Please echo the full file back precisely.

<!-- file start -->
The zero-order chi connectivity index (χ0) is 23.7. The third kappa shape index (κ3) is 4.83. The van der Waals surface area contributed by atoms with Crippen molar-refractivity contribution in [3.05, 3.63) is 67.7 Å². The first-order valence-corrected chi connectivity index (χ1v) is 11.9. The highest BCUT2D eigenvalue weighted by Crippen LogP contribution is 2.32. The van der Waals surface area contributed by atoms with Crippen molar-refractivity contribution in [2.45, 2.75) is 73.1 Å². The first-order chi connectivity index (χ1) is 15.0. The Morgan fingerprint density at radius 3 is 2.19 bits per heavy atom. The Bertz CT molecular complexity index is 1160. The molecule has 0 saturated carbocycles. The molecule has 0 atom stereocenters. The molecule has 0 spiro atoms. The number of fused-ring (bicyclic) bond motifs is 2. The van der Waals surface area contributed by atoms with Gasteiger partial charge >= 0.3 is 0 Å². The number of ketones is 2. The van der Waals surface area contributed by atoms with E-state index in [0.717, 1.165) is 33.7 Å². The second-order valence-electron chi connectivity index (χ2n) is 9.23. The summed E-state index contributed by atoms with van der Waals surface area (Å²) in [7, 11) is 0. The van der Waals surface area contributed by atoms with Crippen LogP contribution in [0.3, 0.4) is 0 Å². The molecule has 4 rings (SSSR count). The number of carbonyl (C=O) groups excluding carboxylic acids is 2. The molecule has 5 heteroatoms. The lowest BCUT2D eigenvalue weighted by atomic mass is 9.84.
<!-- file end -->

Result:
The zero-order chi connectivity index (χ0) is 23.7. The third kappa shape index (κ3) is 4.83. The van der Waals surface area contributed by atoms with Crippen molar-refractivity contribution in [3.05, 3.63) is 67.7 Å². The first-order valence-corrected chi connectivity index (χ1v) is 11.9. The highest BCUT2D eigenvalue weighted by Crippen LogP contribution is 2.32. The van der Waals surface area contributed by atoms with Crippen molar-refractivity contribution in [2.45, 2.75) is 73.1 Å². The first-order chi connectivity index (χ1) is 15.0. The Morgan fingerprint density at radius 3 is 2.19 bits per heavy atom. The Bertz CT molecular complexity index is 1160. The molecule has 0 saturated carbocycles. The molecule has 0 atom stereocenters. The molecule has 0 spiro atoms. The number of fused-ring (bicyclic) bond motifs is 2. The van der Waals surface area contributed by atoms with Gasteiger partial charge >= 0.3 is 0 Å². The number of ketones is 2. The van der Waals surface area contributed by atoms with E-state index in [0.717, 1.165) is 33.7 Å². The second-order valence-electron chi connectivity index (χ2n) is 9.23. The summed E-state index contributed by atoms with van der Waals surface area (Å²) in [7, 11) is 0. The van der Waals surface area contributed by atoms with Crippen LogP contribution in [0.3, 0.4) is 0 Å². The molecule has 4 rings (SSSR count). The number of carbonyl (C=O) groups excluding carboxylic acids is 2. The molecule has 5 heteroatoms. The lowest BCUT2D eigenvalue weighted by atomic mass is 9.84.